We are independent & ad-supported. We may earn a commission for purchases made through our links.

Advertiser Disclosure

Our website is an independent, advertising-supported platform. We provide our content free of charge to our readers, and to keep it that way, we rely on revenue generated through advertisements and affiliate partnerships. This means that when you click on certain links on our site and make a purchase, we may earn a commission. Learn more.

How We Make Money

We sustain our operations through affiliate commissions and advertising. If you click on an affiliate link and make a purchase, we may receive a commission from the merchant at no additional cost to you. We also display advertisements on our website, which help generate revenue to support our work and keep our content free for readers. Our editorial team operates independently from our advertising and affiliate partnerships to ensure that our content remains unbiased and focused on providing you with the best information and recommendations based on thorough research and honest evaluations. To remain transparent, we’ve provided a list of our current affiliate partners here.

What Are the Effects of Amylase on Starch?

By Brandon May
Updated Mar 03, 2024
Our promise to you
The Health Board is dedicated to creating trustworthy, high-quality content that always prioritizes transparency, integrity, and inclusivity above all else. Our ensure that our content creation and review process includes rigorous fact-checking, evidence-based, and continual updates to ensure accuracy and reliability.

Our Promise to you

Founded in 2002, our company has been a trusted resource for readers seeking informative and engaging content. Our dedication to quality remains unwavering—and will never change. We follow a strict editorial policy, ensuring that our content is authored by highly qualified professionals and edited by subject matter experts. This guarantees that everything we publish is objective, accurate, and trustworthy.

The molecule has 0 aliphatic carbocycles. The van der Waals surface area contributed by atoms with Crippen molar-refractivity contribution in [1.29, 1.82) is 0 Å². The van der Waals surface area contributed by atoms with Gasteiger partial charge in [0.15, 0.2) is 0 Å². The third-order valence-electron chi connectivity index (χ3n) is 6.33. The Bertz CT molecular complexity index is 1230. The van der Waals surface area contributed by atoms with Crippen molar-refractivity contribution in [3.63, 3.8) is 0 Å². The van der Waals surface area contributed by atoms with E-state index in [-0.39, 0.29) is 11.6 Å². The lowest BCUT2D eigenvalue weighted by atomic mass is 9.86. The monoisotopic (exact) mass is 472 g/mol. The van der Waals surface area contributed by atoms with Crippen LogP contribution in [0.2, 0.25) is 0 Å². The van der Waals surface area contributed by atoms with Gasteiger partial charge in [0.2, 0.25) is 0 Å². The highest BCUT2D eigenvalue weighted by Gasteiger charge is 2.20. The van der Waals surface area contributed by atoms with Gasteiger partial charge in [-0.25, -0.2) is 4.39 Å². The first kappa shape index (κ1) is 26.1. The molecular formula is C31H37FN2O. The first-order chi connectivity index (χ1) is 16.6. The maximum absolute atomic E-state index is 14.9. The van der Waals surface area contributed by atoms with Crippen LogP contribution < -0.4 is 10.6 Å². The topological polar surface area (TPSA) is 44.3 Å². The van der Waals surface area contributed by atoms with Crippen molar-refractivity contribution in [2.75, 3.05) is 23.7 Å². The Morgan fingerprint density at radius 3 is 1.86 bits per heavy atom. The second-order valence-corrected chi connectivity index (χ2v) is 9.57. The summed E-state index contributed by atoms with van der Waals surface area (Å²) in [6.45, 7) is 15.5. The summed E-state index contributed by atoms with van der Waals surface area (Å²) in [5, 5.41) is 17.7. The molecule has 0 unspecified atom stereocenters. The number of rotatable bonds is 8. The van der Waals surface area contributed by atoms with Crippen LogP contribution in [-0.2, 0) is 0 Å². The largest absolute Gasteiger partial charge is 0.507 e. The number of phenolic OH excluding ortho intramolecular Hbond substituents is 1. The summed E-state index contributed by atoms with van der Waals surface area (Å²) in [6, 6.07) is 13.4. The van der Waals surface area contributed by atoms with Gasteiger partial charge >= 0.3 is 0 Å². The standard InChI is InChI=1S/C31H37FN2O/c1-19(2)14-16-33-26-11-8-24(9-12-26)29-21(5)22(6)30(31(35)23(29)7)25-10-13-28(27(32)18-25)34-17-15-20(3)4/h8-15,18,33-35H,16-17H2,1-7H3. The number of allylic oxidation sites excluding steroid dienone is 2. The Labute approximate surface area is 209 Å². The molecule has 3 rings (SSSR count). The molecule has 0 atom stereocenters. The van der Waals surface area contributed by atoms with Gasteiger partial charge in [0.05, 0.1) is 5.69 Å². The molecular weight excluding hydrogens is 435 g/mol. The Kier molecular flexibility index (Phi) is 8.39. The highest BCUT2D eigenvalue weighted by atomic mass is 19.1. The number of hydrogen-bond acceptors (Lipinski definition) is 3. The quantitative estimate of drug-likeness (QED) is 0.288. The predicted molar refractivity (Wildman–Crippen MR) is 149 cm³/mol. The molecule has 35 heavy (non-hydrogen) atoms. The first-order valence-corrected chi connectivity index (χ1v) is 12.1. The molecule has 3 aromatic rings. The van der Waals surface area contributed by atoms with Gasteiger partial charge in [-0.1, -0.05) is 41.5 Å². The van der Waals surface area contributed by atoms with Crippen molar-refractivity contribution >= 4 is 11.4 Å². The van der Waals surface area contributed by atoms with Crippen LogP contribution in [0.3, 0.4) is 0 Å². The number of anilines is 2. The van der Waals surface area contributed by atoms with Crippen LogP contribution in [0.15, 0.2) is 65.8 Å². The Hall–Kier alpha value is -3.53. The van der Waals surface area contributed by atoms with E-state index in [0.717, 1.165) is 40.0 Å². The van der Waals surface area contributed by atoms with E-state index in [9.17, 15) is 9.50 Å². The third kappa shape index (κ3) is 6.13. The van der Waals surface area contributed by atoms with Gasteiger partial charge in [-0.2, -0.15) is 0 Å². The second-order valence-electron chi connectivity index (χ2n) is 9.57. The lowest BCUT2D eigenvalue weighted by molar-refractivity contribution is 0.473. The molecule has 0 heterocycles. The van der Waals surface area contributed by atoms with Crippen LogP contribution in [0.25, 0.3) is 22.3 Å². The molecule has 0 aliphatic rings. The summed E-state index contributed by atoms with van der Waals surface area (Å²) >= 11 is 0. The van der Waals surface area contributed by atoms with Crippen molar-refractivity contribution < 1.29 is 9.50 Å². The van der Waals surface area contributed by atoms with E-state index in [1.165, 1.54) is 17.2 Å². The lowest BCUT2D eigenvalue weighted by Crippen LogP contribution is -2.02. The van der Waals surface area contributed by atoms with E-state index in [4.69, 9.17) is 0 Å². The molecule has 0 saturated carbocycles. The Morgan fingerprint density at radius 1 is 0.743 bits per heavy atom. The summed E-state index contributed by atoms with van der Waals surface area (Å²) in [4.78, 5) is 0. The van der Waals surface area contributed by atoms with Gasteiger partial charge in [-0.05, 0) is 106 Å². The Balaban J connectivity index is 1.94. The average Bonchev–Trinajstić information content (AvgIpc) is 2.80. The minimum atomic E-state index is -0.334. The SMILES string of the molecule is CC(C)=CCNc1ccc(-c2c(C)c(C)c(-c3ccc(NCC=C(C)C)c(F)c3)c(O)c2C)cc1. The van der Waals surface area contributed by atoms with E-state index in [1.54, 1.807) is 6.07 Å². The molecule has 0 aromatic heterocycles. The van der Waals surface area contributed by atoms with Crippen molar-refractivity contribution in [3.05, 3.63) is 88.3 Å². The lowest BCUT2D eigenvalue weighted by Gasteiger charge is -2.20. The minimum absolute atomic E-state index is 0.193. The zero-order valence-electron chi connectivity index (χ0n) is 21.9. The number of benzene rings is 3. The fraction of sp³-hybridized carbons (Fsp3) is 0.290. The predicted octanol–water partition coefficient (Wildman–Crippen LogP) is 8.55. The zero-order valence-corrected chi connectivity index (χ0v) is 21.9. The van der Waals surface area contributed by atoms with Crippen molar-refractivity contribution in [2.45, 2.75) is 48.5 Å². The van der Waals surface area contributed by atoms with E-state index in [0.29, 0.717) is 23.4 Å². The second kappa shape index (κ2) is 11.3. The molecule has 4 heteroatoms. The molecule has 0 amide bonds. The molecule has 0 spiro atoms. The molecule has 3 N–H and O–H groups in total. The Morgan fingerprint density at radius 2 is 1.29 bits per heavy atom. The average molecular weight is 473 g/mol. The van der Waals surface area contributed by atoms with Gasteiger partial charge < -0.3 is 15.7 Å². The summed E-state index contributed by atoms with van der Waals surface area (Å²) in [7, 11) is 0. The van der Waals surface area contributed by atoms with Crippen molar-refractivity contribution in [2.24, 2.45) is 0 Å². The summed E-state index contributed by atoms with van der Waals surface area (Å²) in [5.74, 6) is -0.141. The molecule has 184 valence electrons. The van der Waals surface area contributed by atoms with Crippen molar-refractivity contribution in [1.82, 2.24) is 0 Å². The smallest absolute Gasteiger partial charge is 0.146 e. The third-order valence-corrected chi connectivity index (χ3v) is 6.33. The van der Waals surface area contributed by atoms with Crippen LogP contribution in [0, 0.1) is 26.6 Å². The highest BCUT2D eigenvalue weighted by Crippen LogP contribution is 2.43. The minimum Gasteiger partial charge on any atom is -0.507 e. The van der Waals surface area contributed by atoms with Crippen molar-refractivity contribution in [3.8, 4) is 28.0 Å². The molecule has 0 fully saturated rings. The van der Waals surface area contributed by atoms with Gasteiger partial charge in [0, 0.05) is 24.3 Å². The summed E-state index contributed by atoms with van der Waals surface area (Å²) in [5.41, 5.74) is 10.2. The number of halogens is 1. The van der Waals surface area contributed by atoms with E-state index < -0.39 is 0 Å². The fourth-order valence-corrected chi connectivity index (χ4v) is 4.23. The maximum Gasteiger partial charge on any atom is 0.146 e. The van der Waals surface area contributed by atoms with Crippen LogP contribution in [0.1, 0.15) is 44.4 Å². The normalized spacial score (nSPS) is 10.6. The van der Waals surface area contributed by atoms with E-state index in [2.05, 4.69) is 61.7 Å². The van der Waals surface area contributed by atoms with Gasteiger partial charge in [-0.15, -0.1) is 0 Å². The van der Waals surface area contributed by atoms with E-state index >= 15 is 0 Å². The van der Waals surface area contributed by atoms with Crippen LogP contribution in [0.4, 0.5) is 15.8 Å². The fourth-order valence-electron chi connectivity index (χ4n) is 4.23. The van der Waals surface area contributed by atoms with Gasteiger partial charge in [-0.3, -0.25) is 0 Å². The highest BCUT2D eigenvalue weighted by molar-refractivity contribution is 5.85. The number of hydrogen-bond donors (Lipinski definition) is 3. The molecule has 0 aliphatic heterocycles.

Over the years, we've refined our approach to cover a wide range of topics, providing readers with reliable and practical advice to enhance their knowledge and skills. That's why millions of readers turn to us each year. Join us in celebrating the joy of learning, guided by standards you can trust.

Editorial Standards

At The Health Board, we are committed to creating content that you can trust. Our editorial process is designed to ensure that every piece of content we publish is accurate, reliable, and informative.

Our team of experienced writers and editors follows a strict set of guidelines to ensure the highest quality content. We conduct thorough research, fact-check all information, and rely on credible sources to back up our claims. Our content is reviewed by subject matter experts to ensure accuracy and clarity.

We believe in transparency and maintain editorial independence from our advertisers. Our team does not receive direct compensation from advertisers, allowing us to create unbiased content that prioritizes your interests.

Amylase is an enzyme present in human saliva designed to break down starch present in foods like potatoes, rice and cereal grains. The main effect of amylase on starch is to break it down into simple sugars, which are used as an immediate energy source for the body. One reason why foods that contain a high amount of starch start to taste slightly sweet as a person chews the food is due to the amylase breaking down the starch into sugar. Another source of amylase production is the pancreas, which catalyzes the breakdown of dietary starch in the body for energy use.